If you see it again for $40, it’s a must buy, but that price is ridiculously low for a sound bar. Lowest price for a new one is looking around $80, which would cause me to balk. However, if you catch one on a decent sale, it’s well worth the price.

Small, but more than enough to do the job.

1) EVGA GeForce GTX 750

My old card, a PNY GeForce GTX 460, has been showing signs of aging and it has come time to replace it. A video card upgrade always rocks, but the EVGA GeForce GTX 750 is a solid card that can work in a much wider range of systems.

Going from the 460, though, I didn’t know how much of an increase I was going to get. The 460 is twice the size, took up it’s own rails from the power supply, and was a solid workhorse. In comparison, the 750 uses 60% less power, is tiny, and doesn’t need to be plugged into anything but the board. It is a few generations newer, though.

So, for the budget $105 I paid for the card, I wasn’t expecting a significant upgrade. What I got, though, was a significant upgrade. Before installation, I took the time and performed a few benchmarks to see exactly how much of an upgrade I would get, using the 3DMark11 software, which is conveniently available through Steam.

Aside from the Physics scores, which are taking a small hit, I found an across the board 35%-47% increase in graphics processing! So anything having to do with lights, shadows, surfaces, and textures are all getting a serious bump. Not bad. The increase in airflow and power savings would be worth it alone, but the performance increase makes it a solid upgrade.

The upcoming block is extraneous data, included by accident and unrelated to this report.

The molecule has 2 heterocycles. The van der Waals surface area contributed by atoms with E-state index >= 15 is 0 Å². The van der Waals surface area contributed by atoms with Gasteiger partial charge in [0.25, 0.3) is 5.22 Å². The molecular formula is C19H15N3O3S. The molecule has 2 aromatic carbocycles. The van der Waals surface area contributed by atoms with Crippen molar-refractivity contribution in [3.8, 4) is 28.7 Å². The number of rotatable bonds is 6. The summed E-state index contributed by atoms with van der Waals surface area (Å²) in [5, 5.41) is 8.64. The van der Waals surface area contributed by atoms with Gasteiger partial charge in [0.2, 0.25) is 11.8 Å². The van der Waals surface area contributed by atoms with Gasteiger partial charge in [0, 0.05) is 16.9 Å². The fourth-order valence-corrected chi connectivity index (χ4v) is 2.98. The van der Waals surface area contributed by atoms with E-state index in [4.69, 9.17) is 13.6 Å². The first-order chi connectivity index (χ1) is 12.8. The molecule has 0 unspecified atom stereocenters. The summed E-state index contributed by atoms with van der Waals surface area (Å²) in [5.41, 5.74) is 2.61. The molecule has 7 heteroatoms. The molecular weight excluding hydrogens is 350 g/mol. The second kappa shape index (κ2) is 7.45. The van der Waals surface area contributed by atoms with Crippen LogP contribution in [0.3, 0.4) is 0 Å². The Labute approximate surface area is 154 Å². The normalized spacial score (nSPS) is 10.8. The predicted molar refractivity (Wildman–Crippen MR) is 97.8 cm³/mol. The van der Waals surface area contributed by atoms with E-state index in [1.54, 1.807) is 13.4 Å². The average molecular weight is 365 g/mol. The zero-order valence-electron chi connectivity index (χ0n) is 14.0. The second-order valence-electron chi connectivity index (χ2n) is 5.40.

My system before was no slouch, either. I could play almost any game on full settings easily. Now, though, it’s even easier to do so, and this card should last me a good long time.

Intel Core i7, GeForce GTX 460

Okay, so I’m not the best at cable management. So sue me.

So, overall, the next time you think of dropping a huge sum on the latest and greatest game that’ll cost you $60 for a few weeks play, think about possibly using that for a tech upgrade instead.

You might miss out on one game, but it’ll make the rest of your games a lot more fun.

// Ocho

P.S. – And trust me, if you miss the latest game that everyone’s playing just this once, you’ll live.

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4 responses to “Leveling Up the Hardware: 5 Recent Tech Upgrades Worth Every Penny

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  1. Oh man, now you’ve got me interested in a video card upgrade. Although the SSHD is another good call too. My Mac Mini has a “fusion” drive (Apple’s term for a hybrid drive) and it works like a champ. My Windows box would really benefit… lol.

  2. I like it. Reminds me how much i need to replace my aging 560ti.

    • The 750 has a Ti as well, but it was about 30 bucks more and not on sale when I found it. Haven’t really had the time to put the 750 through its paces yet, though. Maybe tonight.

  3. I want to upgrade my vid card too, mine is a piece of crap